Did all that was possible for him to do to get the money for the pay of the men-at-arms. Knew that it was quite impossible to obtain any money in Naples or in Milan, from which latter city all the merchants had fled, on account of the pestilence. Went, therefore, to Genoa. Although the pestilence was very bad in Genoa, and had even invaded the house of the Doge, he found there some merchants who promised to lend him money. As they, however, had no friends in Genoa, it was necessary to send for the money to Florence, Rome, and other places. Thus the pay of the men-at-arms was retarded, and they entered Provence late. It was not his fault. He had exposed his life in order to get the necessary money.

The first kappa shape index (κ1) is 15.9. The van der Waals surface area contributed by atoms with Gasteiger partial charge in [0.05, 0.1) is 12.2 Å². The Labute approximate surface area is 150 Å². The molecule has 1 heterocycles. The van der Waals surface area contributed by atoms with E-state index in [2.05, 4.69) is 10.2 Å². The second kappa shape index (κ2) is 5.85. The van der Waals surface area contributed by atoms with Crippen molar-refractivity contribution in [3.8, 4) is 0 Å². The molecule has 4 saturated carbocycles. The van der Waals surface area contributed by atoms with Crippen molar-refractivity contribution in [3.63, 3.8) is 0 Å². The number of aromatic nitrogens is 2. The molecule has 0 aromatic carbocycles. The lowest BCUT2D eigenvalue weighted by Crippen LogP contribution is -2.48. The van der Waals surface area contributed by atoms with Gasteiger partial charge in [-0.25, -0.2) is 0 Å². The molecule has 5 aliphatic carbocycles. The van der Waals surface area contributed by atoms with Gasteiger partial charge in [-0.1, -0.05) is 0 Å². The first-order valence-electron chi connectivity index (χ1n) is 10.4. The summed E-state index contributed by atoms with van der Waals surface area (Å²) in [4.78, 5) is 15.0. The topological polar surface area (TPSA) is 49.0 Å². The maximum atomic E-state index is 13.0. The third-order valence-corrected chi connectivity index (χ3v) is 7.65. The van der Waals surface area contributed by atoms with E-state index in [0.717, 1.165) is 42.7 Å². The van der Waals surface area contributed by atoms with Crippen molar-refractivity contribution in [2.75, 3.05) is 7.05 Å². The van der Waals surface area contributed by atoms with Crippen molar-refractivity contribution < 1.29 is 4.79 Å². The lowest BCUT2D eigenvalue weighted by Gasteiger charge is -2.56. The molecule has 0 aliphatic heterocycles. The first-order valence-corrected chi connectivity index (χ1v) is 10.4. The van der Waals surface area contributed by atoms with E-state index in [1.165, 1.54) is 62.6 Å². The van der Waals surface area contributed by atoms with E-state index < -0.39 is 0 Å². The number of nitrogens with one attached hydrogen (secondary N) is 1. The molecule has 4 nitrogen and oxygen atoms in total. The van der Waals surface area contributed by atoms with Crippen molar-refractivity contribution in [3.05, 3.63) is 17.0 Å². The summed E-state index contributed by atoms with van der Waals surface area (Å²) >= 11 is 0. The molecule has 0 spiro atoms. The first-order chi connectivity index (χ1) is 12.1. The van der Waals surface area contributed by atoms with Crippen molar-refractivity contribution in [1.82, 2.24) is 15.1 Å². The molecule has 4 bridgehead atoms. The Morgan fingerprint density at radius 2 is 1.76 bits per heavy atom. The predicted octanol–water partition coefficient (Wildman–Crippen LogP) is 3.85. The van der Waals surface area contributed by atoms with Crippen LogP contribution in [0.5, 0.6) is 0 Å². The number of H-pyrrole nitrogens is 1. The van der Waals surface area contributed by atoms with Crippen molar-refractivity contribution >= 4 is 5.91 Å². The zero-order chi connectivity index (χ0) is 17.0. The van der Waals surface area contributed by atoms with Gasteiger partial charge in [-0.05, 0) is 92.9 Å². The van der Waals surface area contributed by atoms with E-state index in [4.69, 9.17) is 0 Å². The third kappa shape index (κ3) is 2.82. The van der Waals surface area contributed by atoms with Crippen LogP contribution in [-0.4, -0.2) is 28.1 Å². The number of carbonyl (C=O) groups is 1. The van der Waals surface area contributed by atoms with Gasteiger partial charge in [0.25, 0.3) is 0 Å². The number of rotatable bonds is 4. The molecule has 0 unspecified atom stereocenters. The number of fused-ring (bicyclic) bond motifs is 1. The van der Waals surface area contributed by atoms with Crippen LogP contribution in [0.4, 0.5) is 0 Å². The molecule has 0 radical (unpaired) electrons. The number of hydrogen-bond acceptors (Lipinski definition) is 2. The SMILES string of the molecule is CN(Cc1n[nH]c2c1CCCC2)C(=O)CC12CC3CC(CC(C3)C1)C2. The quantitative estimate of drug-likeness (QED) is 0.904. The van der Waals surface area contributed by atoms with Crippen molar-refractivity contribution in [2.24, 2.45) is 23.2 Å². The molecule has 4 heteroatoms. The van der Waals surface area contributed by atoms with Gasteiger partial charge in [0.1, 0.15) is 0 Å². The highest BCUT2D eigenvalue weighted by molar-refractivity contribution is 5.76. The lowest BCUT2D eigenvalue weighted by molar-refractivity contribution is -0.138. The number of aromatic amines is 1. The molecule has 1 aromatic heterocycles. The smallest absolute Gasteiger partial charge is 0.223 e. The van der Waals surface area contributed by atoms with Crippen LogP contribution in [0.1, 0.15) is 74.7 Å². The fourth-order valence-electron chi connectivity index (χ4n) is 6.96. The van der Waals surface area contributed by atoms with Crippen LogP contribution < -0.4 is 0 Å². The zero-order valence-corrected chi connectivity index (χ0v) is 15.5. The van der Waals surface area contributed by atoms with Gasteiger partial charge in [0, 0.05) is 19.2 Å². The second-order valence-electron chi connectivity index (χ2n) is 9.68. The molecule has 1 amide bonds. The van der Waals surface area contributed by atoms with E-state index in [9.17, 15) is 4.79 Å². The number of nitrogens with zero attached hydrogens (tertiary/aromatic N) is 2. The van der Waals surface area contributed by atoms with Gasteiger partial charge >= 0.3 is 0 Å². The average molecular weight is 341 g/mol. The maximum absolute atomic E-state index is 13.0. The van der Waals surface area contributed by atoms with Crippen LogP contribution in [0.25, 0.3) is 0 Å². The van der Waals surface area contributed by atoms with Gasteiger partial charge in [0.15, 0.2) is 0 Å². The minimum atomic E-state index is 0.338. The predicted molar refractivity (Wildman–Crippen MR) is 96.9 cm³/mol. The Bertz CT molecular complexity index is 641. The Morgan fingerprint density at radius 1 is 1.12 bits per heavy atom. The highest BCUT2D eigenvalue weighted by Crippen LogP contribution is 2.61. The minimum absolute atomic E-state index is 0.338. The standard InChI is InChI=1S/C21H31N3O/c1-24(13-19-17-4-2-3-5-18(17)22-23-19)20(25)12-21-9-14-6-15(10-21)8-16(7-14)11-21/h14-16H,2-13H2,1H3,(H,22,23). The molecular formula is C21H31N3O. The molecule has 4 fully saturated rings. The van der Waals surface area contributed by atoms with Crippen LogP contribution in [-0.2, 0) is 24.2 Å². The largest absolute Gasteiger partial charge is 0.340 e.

Considering that the King of England would not invade France ; that he (the Emperor) alone had to bear the whole burden of the war ; that the Swiss were inclined to send a succour of 6,000 men to the French ; that Marseilles was well provided with men, artillery, and provisions ; that the French fleet was the mistress of the seas, and could every day land new reinforcements in Marseilles ; that the Imperial army in Provence had not an efficient commander-in-chief ; and that the captains were of different opinions ; he sent Villegas de Peralta to the Abbot of Najera, asking him to propose to the Duke of Bourbon one of the following three things, viz. to send him a succour of infantry, or to send him some money, or to attack the Dauphinate. The Duke answered that he did not want one of these three things, but all three together, that is to say, more infantry, money, and a diversion produced by an attack on the Dauphinate. It was impossible for him to do what the Duke asked of him. Has ordered some German troops to march as fast as possible to Italy, and has written to Naples for money, although he has little hope that money is to be had.